Jesus said he would be on the throne at Judgment Day.  He also said he was "the way, the truth and the life" and that no human being comes to God except by him
Jesus told the disciples to go to the surrounding towns with his message.  If a town didn't accept it, the disciples were to brush the dust of that town off their feet and move on.  Those who were not for him were against him, Jesus said.


Sounds familiar.  I get it.


Yes, Jesus said things about turning the other cheek and being nice to others, but he also said some folks were BAD and unless they believed in him, and him alone, they were going to HELL to suffer forever.  Got it.

But then we get to the real heart of this issue:


Howard Dean's comments place him squarely in the "Jesus of convenience" camp.  His wife and children are Jewish.  Cool.  But I have to wonder: if Howie's faith in Jesus Christ is so important to him, why didn't he marry someone with the same faith?  Why didn't he insist on raising his children in that faith?  Say it with me, on three: because what faith Howard Dean has in Jesus isn't central to his life.


Dean loses.  Bush wins.


On another theological note some interesting questions from Jack Ballinger from elsewhere on the world wide web of ideas.


When I burn a bull on the altar as a sacrifice, I know it creates a pleasing odor for the Lord (Lev. 1:9).  The problem is my neighbors. T hey claim the odor is not pleasing to them.  How should I deal with this?

I would like to sell my daughter into slavery, as it suggests in Exodus 21:7.  In this day and age, what do you think would be a fair price for her?

Lev. 25:44 states that I may buy slaves from the nations that are around us.  A friend of mine claims that this applies to Mexicans but not Canadians.  Please clarify?  It says, also, that if I hit my slaves I shouldn't kill them, as it ruins them for work purposes - but it's fine with God if I maim them a little, putting them at death's door - so long as I get another days work out of them...  What's the best method?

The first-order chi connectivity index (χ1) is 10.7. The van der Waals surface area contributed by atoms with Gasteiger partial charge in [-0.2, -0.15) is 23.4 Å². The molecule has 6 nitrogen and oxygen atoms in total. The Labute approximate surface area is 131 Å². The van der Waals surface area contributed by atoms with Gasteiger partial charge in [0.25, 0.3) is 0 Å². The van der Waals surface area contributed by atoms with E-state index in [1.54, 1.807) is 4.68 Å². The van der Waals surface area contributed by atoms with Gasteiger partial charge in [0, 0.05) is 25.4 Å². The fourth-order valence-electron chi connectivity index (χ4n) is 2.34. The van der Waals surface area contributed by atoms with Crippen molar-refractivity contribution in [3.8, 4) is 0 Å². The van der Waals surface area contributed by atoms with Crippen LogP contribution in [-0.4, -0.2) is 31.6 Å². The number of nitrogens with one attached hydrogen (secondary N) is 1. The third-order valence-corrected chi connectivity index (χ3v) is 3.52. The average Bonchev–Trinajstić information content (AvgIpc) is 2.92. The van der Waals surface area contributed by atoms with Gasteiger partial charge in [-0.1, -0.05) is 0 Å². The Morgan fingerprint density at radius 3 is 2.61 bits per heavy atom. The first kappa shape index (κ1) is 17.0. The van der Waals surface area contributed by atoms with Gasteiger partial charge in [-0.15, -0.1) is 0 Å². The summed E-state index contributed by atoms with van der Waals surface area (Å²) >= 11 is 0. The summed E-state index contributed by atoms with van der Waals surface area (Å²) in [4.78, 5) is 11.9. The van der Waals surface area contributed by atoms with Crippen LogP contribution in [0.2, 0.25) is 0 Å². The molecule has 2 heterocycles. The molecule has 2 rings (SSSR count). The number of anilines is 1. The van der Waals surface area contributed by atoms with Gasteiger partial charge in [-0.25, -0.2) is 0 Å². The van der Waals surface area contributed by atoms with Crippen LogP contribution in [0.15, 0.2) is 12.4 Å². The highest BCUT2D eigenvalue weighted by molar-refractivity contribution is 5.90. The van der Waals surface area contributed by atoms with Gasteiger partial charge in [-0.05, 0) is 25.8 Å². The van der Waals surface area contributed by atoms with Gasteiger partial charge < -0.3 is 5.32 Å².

I have a neighbor who insists on working on the Sabbath.  Exodus 35:2 clearly states he should be put to death.  Am I morally obligated to kill him myself?

A friend of mine feels that even though eating shellfish is an abomination (Lev. 10:10), it is a lesser abomination than homosexuality.  I don't agree.  Can you settle this?
Lev. 20:20 states that I may not approach the altar of God if I have a defect in my sight.  I have to admit that I wear reading glasses.  Does my vision have to be 20/20, or is there some wiggle room here?


Yep, good questions.
Ah, how to understand the nature of Jesus!  And what do we make of those odd ideas in the Old Testament?
If the next election is, as many see, a showdown of the the religious among us facing off against the more secular folks, then all of this may actually matter.
Some may welcome a Christian theocracy here.  But that looks like trouble to me.